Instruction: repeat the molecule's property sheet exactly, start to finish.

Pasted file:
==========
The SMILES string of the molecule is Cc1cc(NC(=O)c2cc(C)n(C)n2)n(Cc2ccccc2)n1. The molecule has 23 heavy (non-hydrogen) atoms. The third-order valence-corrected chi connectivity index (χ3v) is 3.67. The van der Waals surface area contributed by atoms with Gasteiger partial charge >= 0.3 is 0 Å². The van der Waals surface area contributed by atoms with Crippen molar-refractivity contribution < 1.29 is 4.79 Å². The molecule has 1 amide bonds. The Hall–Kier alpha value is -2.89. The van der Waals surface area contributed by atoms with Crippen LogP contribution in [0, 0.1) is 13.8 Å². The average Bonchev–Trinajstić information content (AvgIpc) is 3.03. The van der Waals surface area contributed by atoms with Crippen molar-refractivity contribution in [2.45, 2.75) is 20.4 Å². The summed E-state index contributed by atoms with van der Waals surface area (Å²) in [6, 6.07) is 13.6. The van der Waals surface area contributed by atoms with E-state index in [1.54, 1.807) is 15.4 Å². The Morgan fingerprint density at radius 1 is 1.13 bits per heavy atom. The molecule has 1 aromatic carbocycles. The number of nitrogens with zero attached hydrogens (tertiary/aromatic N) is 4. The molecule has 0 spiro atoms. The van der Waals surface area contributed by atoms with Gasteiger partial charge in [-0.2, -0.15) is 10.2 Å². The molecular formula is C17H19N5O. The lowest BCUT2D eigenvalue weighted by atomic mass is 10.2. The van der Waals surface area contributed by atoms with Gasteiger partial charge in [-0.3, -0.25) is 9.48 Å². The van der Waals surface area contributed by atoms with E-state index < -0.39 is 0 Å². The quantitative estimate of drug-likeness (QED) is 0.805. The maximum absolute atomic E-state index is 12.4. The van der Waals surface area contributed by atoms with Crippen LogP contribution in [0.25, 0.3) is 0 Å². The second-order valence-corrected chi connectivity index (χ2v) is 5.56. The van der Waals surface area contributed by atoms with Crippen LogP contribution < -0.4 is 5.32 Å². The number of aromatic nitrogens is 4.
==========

The SMILES string of the molecule is Cc1cc(NC(=O)c2cc(C)n(C)n2)n(Cc2ccccc2)n1. The molecule has 23 heavy (non-hydrogen) atoms. The third-order valence-corrected chi connectivity index (χ3v) is 3.67. The van der Waals surface area contributed by atoms with Gasteiger partial charge >= 0.3 is 0 Å². The van der Waals surface area contributed by atoms with Crippen molar-refractivity contribution < 1.29 is 4.79 Å². The molecule has 1 amide bonds. The Hall–Kier alpha value is -2.89. The van der Waals surface area contributed by atoms with Crippen LogP contribution in [0, 0.1) is 13.8 Å². The average Bonchev–Trinajstić information content (AvgIpc) is 3.03. The van der Waals surface area contributed by atoms with Crippen molar-refractivity contribution in [2.45, 2.75) is 20.4 Å². The summed E-state index contributed by atoms with van der Waals surface area (Å²) in [6, 6.07) is 13.6. The van der Waals surface area contributed by atoms with E-state index in [1.54, 1.807) is 15.4 Å². The Morgan fingerprint density at radius 1 is 1.13 bits per heavy atom. The molecule has 1 aromatic carbocycles. The number of nitrogens with zero attached hydrogens (tertiary/aromatic N) is 4. The molecule has 0 spiro atoms. The van der Waals surface area contributed by atoms with Gasteiger partial charge in [-0.2, -0.15) is 10.2 Å². The molecular formula is C17H19N5O. The lowest BCUT2D eigenvalue weighted by atomic mass is 10.2. The van der Waals surface area contributed by atoms with Gasteiger partial charge in [-0.3, -0.25) is 9.48 Å². The van der Waals surface area contributed by atoms with E-state index < -0.39 is 0 Å². The quantitative estimate of drug-likeness (QED) is 0.805. The maximum absolute atomic E-state index is 12.4. The van der Waals surface area contributed by atoms with Crippen LogP contribution in [0.25, 0.3) is 0 Å². The second-order valence-corrected chi connectivity index (χ2v) is 5.56. The van der Waals surface area contributed by atoms with Crippen LogP contribution < -0.4 is 5.32 Å². The number of aromatic nitrogens is 4.